Maybe now those pesky kids in schoolyards across the country will cease their fleeting use of those appalling words. Or, since the kid likely never lived who used a filthy word just "fleetingly," perhaps the Supreme Court will consider issuing a second ban on the wall-to-wall use of s- and f-words in the schoolyard.I'm so glad that the highest court in our land has taken the time to settle one of the genuinely pressing issues that confront us today - and to issue a majority opinion that reinforces just how depraved we urbanites are compared to real Americans. Sheesh!
It could happen. I'd put nothing past the cultural wisdom of Justice Scalia whose prevailing brief included these stunning insights: "We doubt that small town broadcasters run a heightened risk of liability for indecent utterances... their down-home local guests probably employ vulgarity less than big city folks, and small town stations generally cannot afford or cannot attract foul-mouthed glitterati from Hollywood."
Look how he nails us all -- kids; small-town folk; big city creeps; trashy Hollywood types -- does this man know his Americans, or what?! Certainly better than silly Justice Stevens, who in his dissenting opinion, finds it ironic that "while the FCC patrols the airwaves for words that have a tenuous relationship with sex or excrement, commercials broadcast during prime time frequently ask viewers whether they are battling erectile dysfunction or having trouble going to the bathroom."
As Mr. Lear does note correctly, one need only visit a typical schoolyard to get an earful of America's favorite expletives. So I sincerely doubt that a majority of our kids will be scarred by the randomly broadcast obscenity any more than they're damaged by years of watching iCarly! That doesn't mean, however, that I disagree with Scalia in principle - I do feel we should step up efforts to regain a semblance of class in this nation, and educate our children to speak elegantly, accurately, and always with respect.
And yet, while (in a broad sense) I bemoan the coarsening of our "culture" - and therefore, surprisingly, oppose the encroachment of random "s&$t"s and "f#%k"s into our primetime viewing schedules - yesterday's decision is yet another example of our collective inability to discern the forest from the trees. There is something far more insidious that permeates the American airwaves than the occasional swear word or ED commercial.
The intentional dissemination of lies.
While Scalia and his prudish compatriots fret over essentially harmless outbursts of bad language, we are pummeled daily with a barrage of obfuscation, misdirection, and half-truths from our television "news" divisions, organizations that are more concerned with profits and ratings than factual, dispassionate reporting; more obsessed with Lindsay Lohan's latest relationship woes than the fact that Taliban forces are now just 60 miles outside of Islamabad; more focused on driving a particular political ideology than a patriotic and constructive commitment to simple truth.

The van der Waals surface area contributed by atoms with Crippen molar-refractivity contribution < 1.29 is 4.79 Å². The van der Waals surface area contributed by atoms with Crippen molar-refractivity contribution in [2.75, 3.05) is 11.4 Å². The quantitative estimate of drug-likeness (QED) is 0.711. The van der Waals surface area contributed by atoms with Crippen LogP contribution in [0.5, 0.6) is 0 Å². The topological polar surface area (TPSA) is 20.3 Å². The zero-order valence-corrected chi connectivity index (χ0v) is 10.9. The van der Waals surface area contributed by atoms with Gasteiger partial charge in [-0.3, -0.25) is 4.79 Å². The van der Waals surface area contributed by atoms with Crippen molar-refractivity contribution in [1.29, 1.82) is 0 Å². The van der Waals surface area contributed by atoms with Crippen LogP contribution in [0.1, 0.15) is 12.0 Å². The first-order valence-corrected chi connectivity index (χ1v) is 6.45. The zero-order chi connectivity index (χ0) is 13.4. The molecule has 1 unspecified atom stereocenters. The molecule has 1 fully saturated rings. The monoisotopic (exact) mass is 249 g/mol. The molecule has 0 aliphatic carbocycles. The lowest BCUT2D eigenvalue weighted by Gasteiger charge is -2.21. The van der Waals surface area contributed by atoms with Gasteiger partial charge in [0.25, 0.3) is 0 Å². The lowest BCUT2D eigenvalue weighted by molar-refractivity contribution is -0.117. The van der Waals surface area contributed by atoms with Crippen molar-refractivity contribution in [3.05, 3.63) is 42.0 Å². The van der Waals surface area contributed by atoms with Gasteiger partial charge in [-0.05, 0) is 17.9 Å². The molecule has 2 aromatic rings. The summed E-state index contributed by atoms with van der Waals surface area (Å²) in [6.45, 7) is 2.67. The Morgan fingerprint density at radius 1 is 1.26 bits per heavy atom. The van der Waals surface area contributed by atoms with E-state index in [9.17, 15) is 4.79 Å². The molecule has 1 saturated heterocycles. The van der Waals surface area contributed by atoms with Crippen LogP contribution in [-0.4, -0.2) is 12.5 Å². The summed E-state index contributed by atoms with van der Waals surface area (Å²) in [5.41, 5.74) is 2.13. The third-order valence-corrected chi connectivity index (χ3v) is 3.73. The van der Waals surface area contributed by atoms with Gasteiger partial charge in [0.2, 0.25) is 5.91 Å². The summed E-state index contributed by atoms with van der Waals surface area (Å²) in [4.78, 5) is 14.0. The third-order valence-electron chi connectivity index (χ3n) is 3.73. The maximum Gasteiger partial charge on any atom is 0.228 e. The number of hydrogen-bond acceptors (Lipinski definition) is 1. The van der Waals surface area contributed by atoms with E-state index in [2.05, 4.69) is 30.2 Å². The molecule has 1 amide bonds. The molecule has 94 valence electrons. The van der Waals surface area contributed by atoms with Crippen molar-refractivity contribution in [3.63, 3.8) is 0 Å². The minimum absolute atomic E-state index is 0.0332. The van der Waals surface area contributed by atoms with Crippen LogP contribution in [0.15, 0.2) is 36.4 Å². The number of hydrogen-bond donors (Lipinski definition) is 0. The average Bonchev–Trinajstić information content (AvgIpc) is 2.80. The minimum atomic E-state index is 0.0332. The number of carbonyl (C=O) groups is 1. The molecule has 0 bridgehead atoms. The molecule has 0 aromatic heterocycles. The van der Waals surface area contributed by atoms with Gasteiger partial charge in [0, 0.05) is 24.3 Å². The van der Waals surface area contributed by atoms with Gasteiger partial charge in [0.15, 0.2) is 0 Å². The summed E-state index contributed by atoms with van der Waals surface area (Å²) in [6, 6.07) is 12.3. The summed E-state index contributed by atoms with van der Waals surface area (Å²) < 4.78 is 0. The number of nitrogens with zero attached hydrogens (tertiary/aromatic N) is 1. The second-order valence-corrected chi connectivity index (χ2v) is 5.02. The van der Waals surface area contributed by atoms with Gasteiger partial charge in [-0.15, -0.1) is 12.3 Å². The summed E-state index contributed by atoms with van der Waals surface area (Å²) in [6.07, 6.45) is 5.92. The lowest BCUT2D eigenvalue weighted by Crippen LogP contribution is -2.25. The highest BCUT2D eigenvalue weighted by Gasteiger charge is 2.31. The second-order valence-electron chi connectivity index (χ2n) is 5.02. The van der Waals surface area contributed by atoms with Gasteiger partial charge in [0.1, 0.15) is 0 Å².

Over three years ago, addressing the FCC's similar "oversight" of obscene radio content, I wrote:
Now it's one thing if the fabricated facts being fed to an empty-headed public by such influential radio figures have to do with Brad and Jen and Angelina. Those tall tales are regrettable, even repulsive, yet in the scheme of things they don't amount to much. But it's another thing entirely when those falsehoods concern matters of grave importance, and are being used to sway a significant percentage of the population toward unwarranted support of issues with real consequence.As long as "the sun sets in the East" is given the same prominence as "the sun sets in the West" (under the guise of "balanced reporting"), as long as politicians are empowered to rewrite history without being challenged, as long as obvious untruths are allowed to be sold as fact without any common-sense restrictions, it is our flailing Fourth Estate that poses the greatest danger on TV. It ensures a confused, divided, and cynical electorate, unable to discern fact from fiction.
Things like Iraq's "connection" to 9/11. The Social Security "crisis". The torture and indefinite detainment of suspected "enemy combatants". The tenor of the Alito confirmation hearings and the big "crying" scandal. The "imminent threat" of a nuclear Iran - or a non-military San Francisco. The "necessary" wiretapping of American citizens.
Unlike some fraudulent gossip about silly Hollywood celebrities, misinformation on these topics affects the nation in demonstrably harmful ways. Bad legislation is written into law. Civil rights are violated and/or eliminated. Potentially violent divisions in our citizenry are fostered and exacerbated.
Young men and women are needlessly sent to die.
Yet despite the seriousness of the consequences that result from this ongoing litany of misdirection, there seems to be no regulatory body charged with guaranteeing that the information dispersed to the American public is actually based on proven fact, or ensuring that misinformation presented as truth (because of the potential harm that can arise based on said deception) is subject to swift rebuke, prosecution, and punishment.
You'll never hear me say it on TV, but THAT s&$t is truly f#%ked up!